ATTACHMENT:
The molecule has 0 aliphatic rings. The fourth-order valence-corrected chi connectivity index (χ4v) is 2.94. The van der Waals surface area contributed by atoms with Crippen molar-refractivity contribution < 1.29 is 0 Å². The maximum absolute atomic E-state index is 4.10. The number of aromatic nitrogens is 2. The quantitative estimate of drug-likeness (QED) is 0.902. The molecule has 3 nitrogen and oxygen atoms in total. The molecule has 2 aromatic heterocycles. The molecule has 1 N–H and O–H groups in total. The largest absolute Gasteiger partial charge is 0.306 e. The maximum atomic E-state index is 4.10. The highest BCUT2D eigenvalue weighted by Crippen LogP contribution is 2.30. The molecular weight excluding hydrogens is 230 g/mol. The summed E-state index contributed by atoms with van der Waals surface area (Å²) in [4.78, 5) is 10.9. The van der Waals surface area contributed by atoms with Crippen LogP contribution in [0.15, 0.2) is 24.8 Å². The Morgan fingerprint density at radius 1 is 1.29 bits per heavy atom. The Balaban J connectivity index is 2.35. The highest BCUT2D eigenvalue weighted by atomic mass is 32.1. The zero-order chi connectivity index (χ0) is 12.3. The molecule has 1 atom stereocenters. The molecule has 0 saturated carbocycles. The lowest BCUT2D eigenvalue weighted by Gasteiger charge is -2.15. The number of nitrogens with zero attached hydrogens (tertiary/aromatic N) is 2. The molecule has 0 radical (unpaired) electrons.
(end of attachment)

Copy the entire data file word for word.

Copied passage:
The molecule has 0 aliphatic rings. The fourth-order valence-corrected chi connectivity index (χ4v) is 2.94. The van der Waals surface area contributed by atoms with Crippen molar-refractivity contribution < 1.29 is 0 Å². The maximum absolute atomic E-state index is 4.10. The number of aromatic nitrogens is 2. The quantitative estimate of drug-likeness (QED) is 0.902. The molecule has 3 nitrogen and oxygen atoms in total. The molecule has 2 aromatic heterocycles. The molecule has 1 N–H and O–H groups in total. The largest absolute Gasteiger partial charge is 0.306 e. The maximum atomic E-state index is 4.10. The highest BCUT2D eigenvalue weighted by Crippen LogP contribution is 2.30. The molecular weight excluding hydrogens is 230 g/mol. The summed E-state index contributed by atoms with van der Waals surface area (Å²) in [4.78, 5) is 10.9. The van der Waals surface area contributed by atoms with Crippen LogP contribution in [0.15, 0.2) is 24.8 Å². The Morgan fingerprint density at radius 1 is 1.29 bits per heavy atom. The Balaban J connectivity index is 2.35. The highest BCUT2D eigenvalue weighted by atomic mass is 32.1. The zero-order chi connectivity index (χ0) is 12.3. The molecule has 1 atom stereocenters. The molecule has 0 saturated carbocycles. The lowest BCUT2D eigenvalue weighted by Gasteiger charge is -2.15. The number of nitrogens with zero attached hydrogens (tertiary/aromatic N) is 2. The molecule has 0 radical (unpaired) electrons.